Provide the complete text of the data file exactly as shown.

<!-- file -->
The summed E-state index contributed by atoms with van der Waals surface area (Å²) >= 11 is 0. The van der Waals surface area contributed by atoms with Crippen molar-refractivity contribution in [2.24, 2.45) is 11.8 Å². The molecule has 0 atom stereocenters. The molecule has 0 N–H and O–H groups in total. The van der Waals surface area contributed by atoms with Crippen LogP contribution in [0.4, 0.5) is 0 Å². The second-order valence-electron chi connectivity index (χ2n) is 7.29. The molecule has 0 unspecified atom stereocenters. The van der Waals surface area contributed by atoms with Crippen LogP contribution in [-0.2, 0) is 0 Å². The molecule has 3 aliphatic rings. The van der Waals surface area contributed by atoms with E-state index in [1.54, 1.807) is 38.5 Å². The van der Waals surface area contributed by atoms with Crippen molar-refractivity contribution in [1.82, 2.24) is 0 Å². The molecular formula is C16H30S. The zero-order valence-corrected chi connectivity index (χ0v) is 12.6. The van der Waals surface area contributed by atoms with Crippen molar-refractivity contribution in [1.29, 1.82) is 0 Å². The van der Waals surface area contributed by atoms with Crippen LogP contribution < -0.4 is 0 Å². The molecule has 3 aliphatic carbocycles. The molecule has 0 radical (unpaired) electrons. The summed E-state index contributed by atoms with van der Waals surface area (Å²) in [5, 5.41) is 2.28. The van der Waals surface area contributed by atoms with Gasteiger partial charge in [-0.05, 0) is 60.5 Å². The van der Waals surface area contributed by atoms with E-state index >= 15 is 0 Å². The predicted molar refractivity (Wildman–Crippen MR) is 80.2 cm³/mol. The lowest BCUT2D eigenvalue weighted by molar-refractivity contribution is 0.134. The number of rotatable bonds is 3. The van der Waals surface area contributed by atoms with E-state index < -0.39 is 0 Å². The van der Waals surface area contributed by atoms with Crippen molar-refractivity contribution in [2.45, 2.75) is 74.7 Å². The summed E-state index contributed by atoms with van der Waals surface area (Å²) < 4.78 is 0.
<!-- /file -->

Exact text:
The summed E-state index contributed by atoms with van der Waals surface area (Å²) >= 11 is 0. The van der Waals surface area contributed by atoms with Crippen molar-refractivity contribution in [2.24, 2.45) is 11.8 Å². The molecule has 0 atom stereocenters. The molecule has 0 N–H and O–H groups in total. The van der Waals surface area contributed by atoms with Crippen LogP contribution in [0.4, 0.5) is 0 Å². The second-order valence-electron chi connectivity index (χ2n) is 7.29. The molecule has 0 unspecified atom stereocenters. The van der Waals surface area contributed by atoms with Crippen LogP contribution in [-0.2, 0) is 0 Å². The molecule has 3 aliphatic rings. The van der Waals surface area contributed by atoms with E-state index in [1.54, 1.807) is 38.5 Å². The van der Waals surface area contributed by atoms with Crippen molar-refractivity contribution in [1.82, 2.24) is 0 Å². The molecular formula is C16H30S. The zero-order valence-corrected chi connectivity index (χ0v) is 12.6. The van der Waals surface area contributed by atoms with Crippen molar-refractivity contribution in [1.29, 1.82) is 0 Å². The van der Waals surface area contributed by atoms with Crippen LogP contribution < -0.4 is 0 Å². The molecule has 3 aliphatic carbocycles. The molecule has 0 radical (unpaired) electrons. The summed E-state index contributed by atoms with van der Waals surface area (Å²) in [5, 5.41) is 2.28. The van der Waals surface area contributed by atoms with Gasteiger partial charge in [-0.05, 0) is 60.5 Å². The van der Waals surface area contributed by atoms with E-state index >= 15 is 0 Å². The predicted molar refractivity (Wildman–Crippen MR) is 80.2 cm³/mol. The lowest BCUT2D eigenvalue weighted by molar-refractivity contribution is 0.134. The number of rotatable bonds is 3. The van der Waals surface area contributed by atoms with E-state index < -0.39 is 0 Å². The van der Waals surface area contributed by atoms with Crippen molar-refractivity contribution in [2.45, 2.75) is 74.7 Å². The summed E-state index contributed by atoms with van der Waals surface area (Å²) < 4.78 is 0.